This poor body is in really sad shape as you can see. This is the first leather body I restored and I just figured it out as I went along. The broken celluloid was daunting at first, but I wanted to be able to do celluloid doll repair. This is a good first project.
First I took it apart as you see in the picture, then I started on the legs. I ironed WonderUnder onto some muslin to line and strengthen the leather. Then I took all the sawdust out of the lower legs and turned them wrong side out.
Then I cut thin glove leather and glued it to the larger holes and the seam lines. Next I cut a rectangle of my prepared muslin and ironed it onto one of the seam lines so I could lay the muslin around the leg and cut it nearly to size. I rolled up a couple paper towels to put inside the leg so I could iron the muslin onto the leather. Next I cut the muslin to size.
This picture shows the finished inside of the lower leg with the muslin ironed onto the leather. It also shows my firmly rolled up paper towels that I used on the inside of the leg so I could iron the muslin. Then I turned each leg right side out and finished ironing the muslin to the bottom of each torn leg. Then I cut pieces of glove leather to cover any larger holes in the leather and glued them on, but I cannot remember what kind of glue I used.
I wish I had taken more pictures now. Then I stuffed the legs with new sawdust and tried on the lower legs to make sure I hadn’t stuffed too much. Then I finished filling the top of the leg with a little stuffing so the sawdust wouldn’t leak out the top. There was a torn, oval cardboard piece at the top, so I cut a new one and inserted it into the top of the leg and loosely stitched the opening closed. Then I cut new holes at the top and put a brass eyelet in each hole.
After removing the buttons and lower arms, the leather upper arms were so dirty and fragile that I just peeled the leather off and recovered the wooden part with new leather. I got these from a doll business in NY years ago when they were still in business. I don’t know where to purchase them now. I had to be really careful putting the celluloid arms back so I didn’t break them. Celluloid is so fragile. That is what makes celluloid doll repair so hard.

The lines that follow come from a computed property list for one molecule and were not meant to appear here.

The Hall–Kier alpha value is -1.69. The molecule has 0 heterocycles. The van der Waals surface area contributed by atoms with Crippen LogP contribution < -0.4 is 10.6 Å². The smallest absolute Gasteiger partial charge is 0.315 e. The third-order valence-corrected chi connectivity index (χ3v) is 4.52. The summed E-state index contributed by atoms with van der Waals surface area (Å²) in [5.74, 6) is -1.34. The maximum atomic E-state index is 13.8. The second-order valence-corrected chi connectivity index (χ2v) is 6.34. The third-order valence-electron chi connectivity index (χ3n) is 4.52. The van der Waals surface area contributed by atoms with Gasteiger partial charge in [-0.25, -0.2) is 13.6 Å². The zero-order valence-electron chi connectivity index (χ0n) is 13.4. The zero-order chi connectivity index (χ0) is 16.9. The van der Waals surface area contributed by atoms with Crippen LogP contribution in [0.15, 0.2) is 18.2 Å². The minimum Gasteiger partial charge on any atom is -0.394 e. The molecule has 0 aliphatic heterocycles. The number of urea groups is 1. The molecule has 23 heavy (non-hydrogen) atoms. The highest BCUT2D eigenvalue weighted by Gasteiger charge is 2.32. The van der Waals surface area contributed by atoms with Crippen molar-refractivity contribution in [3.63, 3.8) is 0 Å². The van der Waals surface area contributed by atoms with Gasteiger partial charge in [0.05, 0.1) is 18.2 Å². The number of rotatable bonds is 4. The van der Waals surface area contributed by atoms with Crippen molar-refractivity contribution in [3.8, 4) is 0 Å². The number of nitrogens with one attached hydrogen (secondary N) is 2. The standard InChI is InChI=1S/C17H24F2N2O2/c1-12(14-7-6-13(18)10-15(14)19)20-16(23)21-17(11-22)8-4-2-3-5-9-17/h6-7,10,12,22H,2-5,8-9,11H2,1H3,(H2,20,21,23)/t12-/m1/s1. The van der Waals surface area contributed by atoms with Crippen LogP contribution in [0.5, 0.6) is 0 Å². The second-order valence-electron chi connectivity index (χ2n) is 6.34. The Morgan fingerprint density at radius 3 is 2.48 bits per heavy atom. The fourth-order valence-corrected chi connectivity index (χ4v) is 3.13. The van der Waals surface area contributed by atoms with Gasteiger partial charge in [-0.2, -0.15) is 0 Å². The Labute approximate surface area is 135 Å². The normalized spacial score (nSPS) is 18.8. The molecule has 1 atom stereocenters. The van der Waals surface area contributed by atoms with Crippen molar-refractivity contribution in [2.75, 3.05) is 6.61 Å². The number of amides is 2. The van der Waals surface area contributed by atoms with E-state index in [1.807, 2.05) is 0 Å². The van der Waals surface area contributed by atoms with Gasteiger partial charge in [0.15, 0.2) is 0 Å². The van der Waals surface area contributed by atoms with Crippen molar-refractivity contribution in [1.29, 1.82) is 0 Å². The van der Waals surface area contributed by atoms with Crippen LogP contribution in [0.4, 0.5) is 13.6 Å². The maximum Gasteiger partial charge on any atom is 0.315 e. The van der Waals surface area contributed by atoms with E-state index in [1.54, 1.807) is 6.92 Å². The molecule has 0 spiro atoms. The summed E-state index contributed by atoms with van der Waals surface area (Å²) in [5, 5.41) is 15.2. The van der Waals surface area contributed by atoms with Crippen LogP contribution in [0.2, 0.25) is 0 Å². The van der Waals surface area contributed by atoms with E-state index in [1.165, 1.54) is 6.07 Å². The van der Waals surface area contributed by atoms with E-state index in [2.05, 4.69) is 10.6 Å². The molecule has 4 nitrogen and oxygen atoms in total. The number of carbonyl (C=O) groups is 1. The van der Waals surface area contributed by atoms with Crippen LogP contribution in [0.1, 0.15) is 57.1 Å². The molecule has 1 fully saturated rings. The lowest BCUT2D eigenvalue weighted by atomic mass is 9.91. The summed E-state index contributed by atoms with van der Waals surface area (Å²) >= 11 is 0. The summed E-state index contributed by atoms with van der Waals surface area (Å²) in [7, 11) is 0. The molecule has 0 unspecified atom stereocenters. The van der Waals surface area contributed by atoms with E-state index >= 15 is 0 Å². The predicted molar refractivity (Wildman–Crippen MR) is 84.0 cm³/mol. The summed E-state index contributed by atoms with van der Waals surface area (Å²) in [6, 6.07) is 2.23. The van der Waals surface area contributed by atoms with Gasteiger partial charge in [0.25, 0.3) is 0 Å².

Celluloid is very fragile and doesn’t like water, so I used a barely damp cloth to wipe most of the dirt off the arms and legs. Then I tackled the puzzle of putting the leg together with super glue one piece at a time. There is a great, free celluloid repair guide on ebay. http://www.ebay.com/gds/Celluloid-doll-repair-guide-/10000000000962075/g.html Then as I progressed, I dipped torn strips of muslin into glue to reinforce the inside of the leg. I found out later, that I could have used Gorilla glue also. When it was all dry, I sanded it smooth. I tried just sand paper, but it was so slow that I used my motorized sand-o-flex to get it all smooth. If I run my fingers over the celluloid now, it is completely smooth with no cracks or bumps.
Then I pulled the upper body back and reinforced the leather with the ironed on muslin, like I did with the lower legs. Then I glued some leather patches on the upper body. I couldn’t find any way to clean the body, so I just wiped it carefully with my fingertips and hoped the paint would glue it all down (which it did). Then I used Angelus acrylic leather paint on all of the leather, except the label, let it dry, then gave it one more coat. I let the paint dry for a week before putting the body back together. Now I just need to find a head to fit!
Here are a couple pictures of the restored body. I need to take the legs off and air brush them before it is really finished. I just wanted to see it all together.
I recently discovered the book “Celluloid Dolls Toys & Playthings” by Julie Pelletier Robinson that has references to celluloid repair throughout the book and a chapter on celluloid repair. She still sells the book, and answers her emails at email@example.com 🙂 Now I am certain I will be able to tackle celluloid doll repair.